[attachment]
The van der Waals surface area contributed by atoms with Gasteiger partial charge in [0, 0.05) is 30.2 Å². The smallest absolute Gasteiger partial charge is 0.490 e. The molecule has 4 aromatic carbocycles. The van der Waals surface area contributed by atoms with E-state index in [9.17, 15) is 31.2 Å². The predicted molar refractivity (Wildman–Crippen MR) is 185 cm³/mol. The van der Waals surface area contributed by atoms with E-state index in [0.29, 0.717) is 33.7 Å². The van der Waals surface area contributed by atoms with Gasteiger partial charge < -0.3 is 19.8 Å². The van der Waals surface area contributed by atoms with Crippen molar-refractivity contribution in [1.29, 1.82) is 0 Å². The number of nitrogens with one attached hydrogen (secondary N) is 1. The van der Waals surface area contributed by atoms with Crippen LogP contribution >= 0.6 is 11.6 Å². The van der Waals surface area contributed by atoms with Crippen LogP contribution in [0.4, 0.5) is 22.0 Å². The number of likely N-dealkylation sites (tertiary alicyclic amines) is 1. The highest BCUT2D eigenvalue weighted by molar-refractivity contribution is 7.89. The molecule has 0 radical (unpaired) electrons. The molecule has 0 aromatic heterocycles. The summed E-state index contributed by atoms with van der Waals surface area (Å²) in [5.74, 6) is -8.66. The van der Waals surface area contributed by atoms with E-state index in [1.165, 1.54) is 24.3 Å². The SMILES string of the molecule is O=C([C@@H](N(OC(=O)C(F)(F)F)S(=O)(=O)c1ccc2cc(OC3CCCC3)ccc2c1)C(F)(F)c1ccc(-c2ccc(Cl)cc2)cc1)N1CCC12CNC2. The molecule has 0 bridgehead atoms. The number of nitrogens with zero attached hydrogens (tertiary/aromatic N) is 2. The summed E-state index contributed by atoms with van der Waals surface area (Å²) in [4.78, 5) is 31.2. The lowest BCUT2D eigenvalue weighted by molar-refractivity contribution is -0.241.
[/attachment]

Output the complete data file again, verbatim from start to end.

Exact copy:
The van der Waals surface area contributed by atoms with Gasteiger partial charge in [0, 0.05) is 30.2 Å². The smallest absolute Gasteiger partial charge is 0.490 e. The molecule has 4 aromatic carbocycles. The van der Waals surface area contributed by atoms with E-state index in [9.17, 15) is 31.2 Å². The predicted molar refractivity (Wildman–Crippen MR) is 185 cm³/mol. The van der Waals surface area contributed by atoms with E-state index in [0.29, 0.717) is 33.7 Å². The van der Waals surface area contributed by atoms with Gasteiger partial charge < -0.3 is 19.8 Å². The van der Waals surface area contributed by atoms with Crippen molar-refractivity contribution in [1.29, 1.82) is 0 Å². The number of nitrogens with one attached hydrogen (secondary N) is 1. The van der Waals surface area contributed by atoms with Crippen LogP contribution >= 0.6 is 11.6 Å². The van der Waals surface area contributed by atoms with Crippen LogP contribution in [0.4, 0.5) is 22.0 Å². The number of likely N-dealkylation sites (tertiary alicyclic amines) is 1. The highest BCUT2D eigenvalue weighted by molar-refractivity contribution is 7.89. The molecule has 0 radical (unpaired) electrons. The molecule has 0 aromatic heterocycles. The summed E-state index contributed by atoms with van der Waals surface area (Å²) in [5.74, 6) is -8.66. The van der Waals surface area contributed by atoms with E-state index in [1.165, 1.54) is 24.3 Å². The SMILES string of the molecule is O=C([C@@H](N(OC(=O)C(F)(F)F)S(=O)(=O)c1ccc2cc(OC3CCCC3)ccc2c1)C(F)(F)c1ccc(-c2ccc(Cl)cc2)cc1)N1CCC12CNC2. The molecule has 0 bridgehead atoms. The number of nitrogens with zero attached hydrogens (tertiary/aromatic N) is 2. The summed E-state index contributed by atoms with van der Waals surface area (Å²) in [4.78, 5) is 31.2. The lowest BCUT2D eigenvalue weighted by molar-refractivity contribution is -0.241.